"There's a little park with playground equipment called Leimann's Park near the barn," Mitchell said. "It's on high ground, but we had to swim with the horses and mules to get there because the water came up so fast.."

By twos and threes, Mitchell, Redmon and Stewart swam with the horses and mules to high ground. They all made it.

By the second day, Redmon was evacuated. On the third day Stewart hurt his foot and was flown to Texas for treatment. That left Mitchell with 23 horses and mules.

"Our cell phones didn't work, so I knew the boss would come to get us. I just didn't know when," Mitchell said.

Each day, Charbonnet tried to get clearance to get back to the city.

"But each day I was told it was too dangerous, too many shootings and I was told I couldn't go in,," Charbonnet said.

For Mitchell, it was difficult handling all those horses and mules by himself.

"I love these animals and I wasn't going to leave them. But sometimes they would try to drink that filthy water, or they'd get loose and run off," he said. "I was dragged through the water by one of them, but I finally got him calmed down and brought back."

Each day, Mitchell rode Fidel, an Arabian horse, to get feed stored in the barn's loft, and clean water for the herd.

"I carried the water on my shoulders," he said. "By the third day, I ran out of food and water for me."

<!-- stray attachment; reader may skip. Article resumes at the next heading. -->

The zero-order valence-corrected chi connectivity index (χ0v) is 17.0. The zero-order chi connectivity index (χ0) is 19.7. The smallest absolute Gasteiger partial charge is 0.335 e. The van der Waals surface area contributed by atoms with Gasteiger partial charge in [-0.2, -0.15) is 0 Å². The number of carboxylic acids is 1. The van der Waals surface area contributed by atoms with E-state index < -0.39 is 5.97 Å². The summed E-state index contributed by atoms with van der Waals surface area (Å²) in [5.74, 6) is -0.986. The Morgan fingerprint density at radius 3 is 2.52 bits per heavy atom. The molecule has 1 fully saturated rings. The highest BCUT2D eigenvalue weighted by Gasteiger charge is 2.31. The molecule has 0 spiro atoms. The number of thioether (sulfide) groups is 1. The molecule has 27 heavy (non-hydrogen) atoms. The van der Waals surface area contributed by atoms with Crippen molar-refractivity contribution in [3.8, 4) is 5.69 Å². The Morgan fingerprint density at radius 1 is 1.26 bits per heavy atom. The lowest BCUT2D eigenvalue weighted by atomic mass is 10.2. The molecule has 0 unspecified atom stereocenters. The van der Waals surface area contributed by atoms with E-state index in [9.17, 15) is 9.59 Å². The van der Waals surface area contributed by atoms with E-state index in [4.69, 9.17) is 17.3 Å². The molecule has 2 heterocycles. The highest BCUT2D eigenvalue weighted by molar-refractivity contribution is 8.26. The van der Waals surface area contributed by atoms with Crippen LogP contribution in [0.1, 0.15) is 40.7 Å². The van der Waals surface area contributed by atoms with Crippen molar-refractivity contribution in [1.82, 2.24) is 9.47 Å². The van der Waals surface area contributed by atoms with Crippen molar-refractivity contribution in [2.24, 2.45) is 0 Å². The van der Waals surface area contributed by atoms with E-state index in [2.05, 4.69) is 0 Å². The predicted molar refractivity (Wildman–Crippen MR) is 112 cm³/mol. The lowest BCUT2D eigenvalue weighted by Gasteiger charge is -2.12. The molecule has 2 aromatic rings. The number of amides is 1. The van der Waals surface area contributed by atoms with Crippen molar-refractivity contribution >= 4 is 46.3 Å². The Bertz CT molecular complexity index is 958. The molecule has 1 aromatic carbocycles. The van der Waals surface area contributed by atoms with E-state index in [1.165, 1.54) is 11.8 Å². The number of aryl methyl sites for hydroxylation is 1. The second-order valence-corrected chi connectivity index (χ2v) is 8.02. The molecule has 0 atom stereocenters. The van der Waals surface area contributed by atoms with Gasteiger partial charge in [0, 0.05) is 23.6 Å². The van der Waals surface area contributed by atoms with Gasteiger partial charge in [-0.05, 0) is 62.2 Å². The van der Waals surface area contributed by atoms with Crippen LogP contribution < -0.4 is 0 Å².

Mitchell met eight other people stranded by the storm living under a makeshift tent. They helped him with the animals and offered him food.

"It was sad," he said. "But still I had to keep the others alive."

Meanwhile, after six anxious days, Charbonnet finally received the clearance to go in, only to be stopped once more.

"They told me I needed an escort and there wasn't anyone available," said Charbonnet, a former state representative. "This was my neighborhood. I knew where I was going and they finally let me leave."

Charbonnet, with trucks and trailers, arrived at the Orleans Avenue exit on Interstate 10 on September 4.

"I spotted them and I thought, 'Hallelujah," Mitchell said. "I was so happy."

Charbonnet began backing down the ramp.

"I used one of the larger trucks to drive through the water to the park that was like an island now and there they were. After eight trips, I got all of them out and loaded onto trailers," Charbonnet said.

When they finally arrived at the Lamar-Dixon fairgrounds in Gonzales and opened the trailers, Charbonnet found that one of the horses, Mr. Big, had died. And shortly after unloading them, Winston, another horse, died.

"Howard and Mr. Big were a team,' Mitchell said. "Howard just keeps his head down and stays facing the corner of a stall. I know he misses Mr. Big."

But even with the deaths of his animals, Charbonnet considers himself lucky.

In the next few days, he plans to finish sending the mules and horses to a farm in Tennessee.

"And don't worry," Charbonnet said. "We'll be back. You'll see the carriages again. I just know it.


Note: I've since tried to place call to Mid City Carriage in New Orleans -- have left messages but have not yet made contact. But this story -- plus my still vibrant memories of the New Orleans that was -- surely must justify bringing back all those who can begin the process of reconstructing what once was. There's a precious legacy here. I pray we don't sacrifice that to some Stepford-type generic future.

(Thanks, Marvin.)